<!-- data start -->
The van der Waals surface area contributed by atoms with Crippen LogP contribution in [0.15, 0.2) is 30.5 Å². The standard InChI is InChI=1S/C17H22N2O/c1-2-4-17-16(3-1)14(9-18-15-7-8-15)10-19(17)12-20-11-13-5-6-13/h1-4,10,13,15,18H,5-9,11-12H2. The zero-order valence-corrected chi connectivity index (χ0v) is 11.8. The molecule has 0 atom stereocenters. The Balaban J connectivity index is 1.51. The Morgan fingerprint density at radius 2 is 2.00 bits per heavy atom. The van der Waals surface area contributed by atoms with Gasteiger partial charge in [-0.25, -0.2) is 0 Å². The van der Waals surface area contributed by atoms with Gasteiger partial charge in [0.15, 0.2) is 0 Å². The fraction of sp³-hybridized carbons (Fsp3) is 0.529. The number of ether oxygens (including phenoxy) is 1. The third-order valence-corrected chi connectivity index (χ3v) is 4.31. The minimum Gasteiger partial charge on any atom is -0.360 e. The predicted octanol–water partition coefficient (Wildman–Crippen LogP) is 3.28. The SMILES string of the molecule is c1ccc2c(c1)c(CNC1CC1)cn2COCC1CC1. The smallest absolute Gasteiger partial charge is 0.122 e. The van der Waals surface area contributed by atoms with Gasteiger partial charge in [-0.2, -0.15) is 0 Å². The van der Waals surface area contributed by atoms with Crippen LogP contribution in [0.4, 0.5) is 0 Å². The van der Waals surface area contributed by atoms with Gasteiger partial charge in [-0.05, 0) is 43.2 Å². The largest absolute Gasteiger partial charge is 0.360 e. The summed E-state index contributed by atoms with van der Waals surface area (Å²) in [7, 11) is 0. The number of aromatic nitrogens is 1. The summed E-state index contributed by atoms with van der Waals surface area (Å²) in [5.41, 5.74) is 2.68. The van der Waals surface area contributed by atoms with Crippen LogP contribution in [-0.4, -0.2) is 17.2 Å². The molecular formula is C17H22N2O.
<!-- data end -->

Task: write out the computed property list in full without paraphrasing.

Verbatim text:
The van der Waals surface area contributed by atoms with Crippen LogP contribution in [0.15, 0.2) is 30.5 Å². The standard InChI is InChI=1S/C17H22N2O/c1-2-4-17-16(3-1)14(9-18-15-7-8-15)10-19(17)12-20-11-13-5-6-13/h1-4,10,13,15,18H,5-9,11-12H2. The zero-order valence-corrected chi connectivity index (χ0v) is 11.8. The molecule has 0 atom stereocenters. The Balaban J connectivity index is 1.51. The Morgan fingerprint density at radius 2 is 2.00 bits per heavy atom. The van der Waals surface area contributed by atoms with Gasteiger partial charge in [-0.25, -0.2) is 0 Å². The van der Waals surface area contributed by atoms with Gasteiger partial charge in [0.15, 0.2) is 0 Å². The fraction of sp³-hybridized carbons (Fsp3) is 0.529. The number of ether oxygens (including phenoxy) is 1. The third-order valence-corrected chi connectivity index (χ3v) is 4.31. The minimum Gasteiger partial charge on any atom is -0.360 e. The predicted octanol–water partition coefficient (Wildman–Crippen LogP) is 3.28. The SMILES string of the molecule is c1ccc2c(c1)c(CNC1CC1)cn2COCC1CC1. The smallest absolute Gasteiger partial charge is 0.122 e. The van der Waals surface area contributed by atoms with Gasteiger partial charge in [-0.2, -0.15) is 0 Å². The van der Waals surface area contributed by atoms with Crippen LogP contribution in [0.4, 0.5) is 0 Å². The van der Waals surface area contributed by atoms with Gasteiger partial charge in [-0.05, 0) is 43.2 Å². The largest absolute Gasteiger partial charge is 0.360 e. The summed E-state index contributed by atoms with van der Waals surface area (Å²) in [7, 11) is 0. The number of aromatic nitrogens is 1. The summed E-state index contributed by atoms with van der Waals surface area (Å²) in [5.41, 5.74) is 2.68. The van der Waals surface area contributed by atoms with Crippen LogP contribution in [-0.4, -0.2) is 17.2 Å². The molecular formula is C17H22N2O.